“We’ve very pleased that Judge Sweeney continues to hold the often expressed view that we are entitled to make our case in her courtroom,” said Charles Cooper, a lawyer for Fairholme. “It was certainly a welcome decision and ended the speculation all of us had” on whether Sweeney would follow the district judge’s ruling in Washington, Cooper said.

Plaintiffs are in the discovery stage, collecting documents, and preparing to identify the people they want to interview under oath, Cooper said.

Warren and fellow Senate Democrats last year blocked bipartisan legislation to replace Fannie Mae and Freddie Mac with a government insurer as part of a revamp of the housing finance system. Warren said that the proposal didn’t do enough to ensure lower-income families could still get mortgages.

Fannie Mae and Freddie Mac are required to buy loans issued to borrowers in underserved neighborhoods, a guarantee that Warren and Senator Sherrod Brown, Democrat of Ohio, want to preserve. After Warren and Brown voted against the bill in a preliminary round, Democratic leaders refused to bring it up for a vote by the Senate.

“In some weird way, this is where Elizabeth Warren could be the savior of Wall Street,” said Ed Mills, a policy analyst at FBR Capital Markets Corp.

With Republicans now in control of the Senate and the House, reform of Fannie Mae and Freddie Mac has become even more difficult to achieve.

Richard Shelby, the Republican from Alabama who now chairs the Senate committee that vets housing legislation, told Bloomberg last week that he won’t move forward with a bill that includes an “explicit government guarantee” for mortgages. His counterpart in the House, Jeb Hensarling of Texas, similarly has endorsed a plan that removes most federal support for home loans outside of the Federal Housing Administration.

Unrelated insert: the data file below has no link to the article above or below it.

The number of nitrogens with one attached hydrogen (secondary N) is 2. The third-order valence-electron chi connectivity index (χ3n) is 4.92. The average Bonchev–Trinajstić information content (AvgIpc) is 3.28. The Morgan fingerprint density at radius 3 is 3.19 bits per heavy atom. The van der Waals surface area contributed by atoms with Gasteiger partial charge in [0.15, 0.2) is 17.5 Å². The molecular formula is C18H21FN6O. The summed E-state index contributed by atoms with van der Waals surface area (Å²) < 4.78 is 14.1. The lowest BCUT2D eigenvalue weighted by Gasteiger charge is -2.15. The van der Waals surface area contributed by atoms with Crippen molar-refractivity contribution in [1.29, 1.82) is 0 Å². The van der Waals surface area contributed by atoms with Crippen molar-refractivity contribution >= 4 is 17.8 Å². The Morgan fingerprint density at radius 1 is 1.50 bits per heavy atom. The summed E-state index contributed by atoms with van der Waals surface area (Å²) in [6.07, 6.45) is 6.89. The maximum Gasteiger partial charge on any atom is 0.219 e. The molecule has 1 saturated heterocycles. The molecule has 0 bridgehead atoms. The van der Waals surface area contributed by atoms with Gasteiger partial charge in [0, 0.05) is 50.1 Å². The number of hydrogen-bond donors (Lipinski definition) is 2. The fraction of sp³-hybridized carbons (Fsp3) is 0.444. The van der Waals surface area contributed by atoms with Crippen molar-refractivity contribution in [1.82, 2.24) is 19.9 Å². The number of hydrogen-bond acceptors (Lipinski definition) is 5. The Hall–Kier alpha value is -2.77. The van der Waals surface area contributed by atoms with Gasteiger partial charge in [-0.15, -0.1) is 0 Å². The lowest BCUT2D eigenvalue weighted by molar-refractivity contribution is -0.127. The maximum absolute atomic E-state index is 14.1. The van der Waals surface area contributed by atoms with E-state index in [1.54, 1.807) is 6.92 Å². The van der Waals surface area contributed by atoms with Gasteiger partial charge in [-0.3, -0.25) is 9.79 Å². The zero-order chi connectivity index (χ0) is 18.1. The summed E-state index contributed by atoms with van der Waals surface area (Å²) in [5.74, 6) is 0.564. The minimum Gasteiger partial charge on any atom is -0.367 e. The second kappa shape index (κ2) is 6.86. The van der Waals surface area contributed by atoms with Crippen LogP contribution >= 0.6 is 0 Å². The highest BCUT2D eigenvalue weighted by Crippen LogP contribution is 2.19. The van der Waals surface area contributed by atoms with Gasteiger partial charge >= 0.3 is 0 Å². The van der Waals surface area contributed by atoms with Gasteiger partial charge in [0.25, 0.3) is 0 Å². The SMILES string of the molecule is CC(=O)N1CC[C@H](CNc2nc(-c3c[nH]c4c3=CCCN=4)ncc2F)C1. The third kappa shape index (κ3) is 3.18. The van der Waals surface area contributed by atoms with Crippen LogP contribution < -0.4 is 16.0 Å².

Democrats like Warren and President Obama, whose support would be necessary to change the law, oppose that approach.

The partisan gridlock, which preserves Fannie Mae and Freddie Mac, almost eliminates the risk that shareholders will be wiped out by Congress. And now that Fannie Mae and Freddie Mac have more than repaid their bailout to taxpayers, the Treasury may come under more pressure to stop taking all of their profits.

“The companies are essential, they have no substitute,” Berkowitz said during the call. “When it comes to funding our nation’s housing market, they are mission critical.”

Berkowitz said the Obama administration appears “schizophrenic” by talking about making mortgages more accessible while wanting to do away with Fannie Mae and Freddie Mac.

He also said he wasn’t going to sell his investments in the two companies. Fannie Mae shares have dropped 26% over the past 12 months as Freddie Mac stock has declined 27%.

“We own them at cheap prices and look forward to staying invested in them for very long periods of time,” Berkowitz said.